Five Questions for: Patti Oliver
Patti Oliver, director of nutrition services, and her staff at 525-bed Ronald Reagan UCLA Medical Center in Los Angeles, know just how important it is for patients to learn how to eat right. The department offers special diets, but Oliver knows educating patients to eat right once they leave the hospital is equally important. That's why the staff is creating a cookbook for patients to help them continue using the therapeutic power of food.
How many different special diet menus do you have for patients and what are they?
We have 13 different menus, but some of those are not necessarily special diets because they include regular and pediatric. Some examples are regular pediatrics, carbohydrate controlled, low sodium, low potassium, low bacteria, pureed and mechanical/soft. There are between 25 and 30 approved diets at UCLA. Because our patients are so sick here, it’s not uncommon to have a patient on a combination of four diets. For example, a patient can be carbohydrate controlled, low sodium, low potassium and fluid restricted.
What kind of education do you do with patients regarding their doctor-prescribed special diet?
Any patient who is on a therapeutic diet gets a diet instruction from either a diet technician or a registered dietitian. So someone will go into the patient’s room and say, “This is what you’re allowed to have on your diet and this is what’s not allowed.” Any patient who is on certain medication might have a drug-nutrient interaction gets a special education on the way that the drug may interact with food.
What kind of education do you give patients regarding maintaining special diet specifications after they leave the hospital?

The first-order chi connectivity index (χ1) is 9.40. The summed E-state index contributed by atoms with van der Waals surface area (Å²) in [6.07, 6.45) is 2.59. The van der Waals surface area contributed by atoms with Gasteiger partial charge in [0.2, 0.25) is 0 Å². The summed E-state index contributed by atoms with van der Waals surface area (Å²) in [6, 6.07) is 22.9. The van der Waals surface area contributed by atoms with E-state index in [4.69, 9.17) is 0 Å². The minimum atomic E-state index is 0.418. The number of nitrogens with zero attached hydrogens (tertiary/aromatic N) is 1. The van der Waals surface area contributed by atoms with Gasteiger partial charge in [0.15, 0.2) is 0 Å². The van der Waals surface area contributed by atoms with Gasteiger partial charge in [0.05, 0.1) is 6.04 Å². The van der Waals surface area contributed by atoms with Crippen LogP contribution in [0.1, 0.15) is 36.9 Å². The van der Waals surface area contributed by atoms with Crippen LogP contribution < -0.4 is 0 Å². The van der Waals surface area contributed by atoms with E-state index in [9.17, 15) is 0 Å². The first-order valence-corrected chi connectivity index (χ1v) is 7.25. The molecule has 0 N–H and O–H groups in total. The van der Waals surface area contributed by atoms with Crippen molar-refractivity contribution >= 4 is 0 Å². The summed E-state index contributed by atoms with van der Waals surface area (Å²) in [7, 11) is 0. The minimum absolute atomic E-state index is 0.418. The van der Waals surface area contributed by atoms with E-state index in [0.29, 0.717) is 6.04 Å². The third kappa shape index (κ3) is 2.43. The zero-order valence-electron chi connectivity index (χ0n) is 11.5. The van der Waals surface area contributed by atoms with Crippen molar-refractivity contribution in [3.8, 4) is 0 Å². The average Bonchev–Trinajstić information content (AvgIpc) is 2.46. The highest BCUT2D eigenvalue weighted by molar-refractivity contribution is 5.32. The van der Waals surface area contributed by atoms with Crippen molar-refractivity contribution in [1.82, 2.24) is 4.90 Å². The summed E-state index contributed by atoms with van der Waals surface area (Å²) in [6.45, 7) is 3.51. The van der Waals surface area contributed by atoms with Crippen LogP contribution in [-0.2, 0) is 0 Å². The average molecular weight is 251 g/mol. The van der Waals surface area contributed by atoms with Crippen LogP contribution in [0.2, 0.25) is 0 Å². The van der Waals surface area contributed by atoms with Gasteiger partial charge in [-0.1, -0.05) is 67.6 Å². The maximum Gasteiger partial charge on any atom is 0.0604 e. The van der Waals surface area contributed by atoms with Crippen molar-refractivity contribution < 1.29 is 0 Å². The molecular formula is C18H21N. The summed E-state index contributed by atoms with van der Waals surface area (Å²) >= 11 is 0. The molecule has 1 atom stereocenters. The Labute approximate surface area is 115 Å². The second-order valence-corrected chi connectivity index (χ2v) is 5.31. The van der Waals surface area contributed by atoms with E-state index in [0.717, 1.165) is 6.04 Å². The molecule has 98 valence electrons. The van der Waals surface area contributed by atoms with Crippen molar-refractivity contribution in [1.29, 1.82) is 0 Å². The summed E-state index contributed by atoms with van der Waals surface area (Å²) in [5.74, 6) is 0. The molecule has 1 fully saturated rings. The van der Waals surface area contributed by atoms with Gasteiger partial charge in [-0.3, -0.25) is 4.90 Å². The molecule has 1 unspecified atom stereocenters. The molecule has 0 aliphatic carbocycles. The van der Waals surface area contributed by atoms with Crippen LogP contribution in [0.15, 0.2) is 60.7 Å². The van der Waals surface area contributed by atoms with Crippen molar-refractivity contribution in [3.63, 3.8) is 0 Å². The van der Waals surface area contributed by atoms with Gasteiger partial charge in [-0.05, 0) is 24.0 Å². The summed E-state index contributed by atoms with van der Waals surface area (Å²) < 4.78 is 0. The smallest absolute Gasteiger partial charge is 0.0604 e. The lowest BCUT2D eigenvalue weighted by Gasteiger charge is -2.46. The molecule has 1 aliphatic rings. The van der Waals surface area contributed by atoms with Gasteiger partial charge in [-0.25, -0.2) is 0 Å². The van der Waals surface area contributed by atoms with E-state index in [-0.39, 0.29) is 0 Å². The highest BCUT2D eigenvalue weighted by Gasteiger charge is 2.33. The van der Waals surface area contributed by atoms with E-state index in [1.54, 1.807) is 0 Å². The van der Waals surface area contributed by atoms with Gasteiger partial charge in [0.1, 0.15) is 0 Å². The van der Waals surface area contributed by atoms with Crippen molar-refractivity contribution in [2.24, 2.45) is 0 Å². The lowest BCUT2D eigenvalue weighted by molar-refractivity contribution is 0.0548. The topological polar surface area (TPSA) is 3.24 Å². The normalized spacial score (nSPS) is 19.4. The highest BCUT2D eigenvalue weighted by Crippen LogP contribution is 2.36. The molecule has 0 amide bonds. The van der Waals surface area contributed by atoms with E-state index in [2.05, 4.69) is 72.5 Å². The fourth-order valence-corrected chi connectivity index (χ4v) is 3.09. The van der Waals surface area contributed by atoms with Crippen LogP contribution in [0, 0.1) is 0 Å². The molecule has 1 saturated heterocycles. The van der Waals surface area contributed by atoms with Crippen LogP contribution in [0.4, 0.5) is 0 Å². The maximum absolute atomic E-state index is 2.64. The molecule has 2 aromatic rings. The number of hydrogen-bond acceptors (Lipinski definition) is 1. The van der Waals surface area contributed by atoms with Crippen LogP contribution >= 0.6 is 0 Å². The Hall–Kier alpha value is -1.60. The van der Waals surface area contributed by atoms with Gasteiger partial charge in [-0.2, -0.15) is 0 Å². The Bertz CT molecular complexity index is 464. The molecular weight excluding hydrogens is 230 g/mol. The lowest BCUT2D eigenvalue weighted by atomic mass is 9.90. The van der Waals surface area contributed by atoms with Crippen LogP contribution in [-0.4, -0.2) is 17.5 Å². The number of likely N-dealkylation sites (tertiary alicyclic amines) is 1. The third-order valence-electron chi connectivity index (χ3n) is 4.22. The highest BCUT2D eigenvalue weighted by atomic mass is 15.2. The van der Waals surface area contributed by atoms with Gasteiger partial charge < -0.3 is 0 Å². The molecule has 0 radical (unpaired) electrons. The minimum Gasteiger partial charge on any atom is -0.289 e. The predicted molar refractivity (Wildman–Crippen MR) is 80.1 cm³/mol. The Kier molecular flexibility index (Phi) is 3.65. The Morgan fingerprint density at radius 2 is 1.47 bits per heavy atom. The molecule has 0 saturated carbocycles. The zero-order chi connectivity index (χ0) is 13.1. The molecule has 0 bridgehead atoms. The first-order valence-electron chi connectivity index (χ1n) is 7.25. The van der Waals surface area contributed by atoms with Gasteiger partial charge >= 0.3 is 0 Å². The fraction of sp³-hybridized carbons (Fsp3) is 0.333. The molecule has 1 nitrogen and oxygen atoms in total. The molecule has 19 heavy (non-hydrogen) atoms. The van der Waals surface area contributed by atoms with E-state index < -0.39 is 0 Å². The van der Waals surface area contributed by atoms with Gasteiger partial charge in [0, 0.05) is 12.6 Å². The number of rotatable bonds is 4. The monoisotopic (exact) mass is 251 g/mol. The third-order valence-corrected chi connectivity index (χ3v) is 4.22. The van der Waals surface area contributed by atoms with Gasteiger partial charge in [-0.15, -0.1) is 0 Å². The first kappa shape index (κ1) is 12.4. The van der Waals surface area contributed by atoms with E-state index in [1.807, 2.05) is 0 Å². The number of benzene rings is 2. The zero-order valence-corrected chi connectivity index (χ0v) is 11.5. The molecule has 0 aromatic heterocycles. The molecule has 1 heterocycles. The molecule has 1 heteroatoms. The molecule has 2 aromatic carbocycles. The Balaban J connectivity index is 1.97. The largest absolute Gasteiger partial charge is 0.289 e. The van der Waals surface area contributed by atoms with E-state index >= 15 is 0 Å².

We give them educational materials, which they can use when they are eating at home. One thing we are doing right now is writing a cookbook. It’s actually kind of a cookbook/healthy-eating book. We are trying to make it very specific for the types of patients that we would have here at the hospital. It will include recipes that could be used once a patient gets home. Some of the recipes are ones that we are currently using. We have a different chapter with disease-specific recipes. We are also coding the recipes with icons so that they show if they are approved for [patients like] diabetics or cardiac patients. We hope to have that done within the next year and we will give them to patients once they leave.
How do you address special diet requests from customers in your retail operations?
People want to know the nutritional facts. We have our wellness program, so we have a green apple on items that are heart healthy. We are working to get more and more nutritional analysis [posted]. Our next goal is to have it up on our Web site so people can look up the nutritional data on every item. The problem with posting all this is that it takes up a lot of space. At the deli we have a binder out with all of the information for the items that people could put on their sandwiches.
What are the most commonly requested special diets in retail?
We haven’t really had too much of this, other than vegetarian. We always have vegetarian entrées and vegetarian soups and, of course, the salad bar.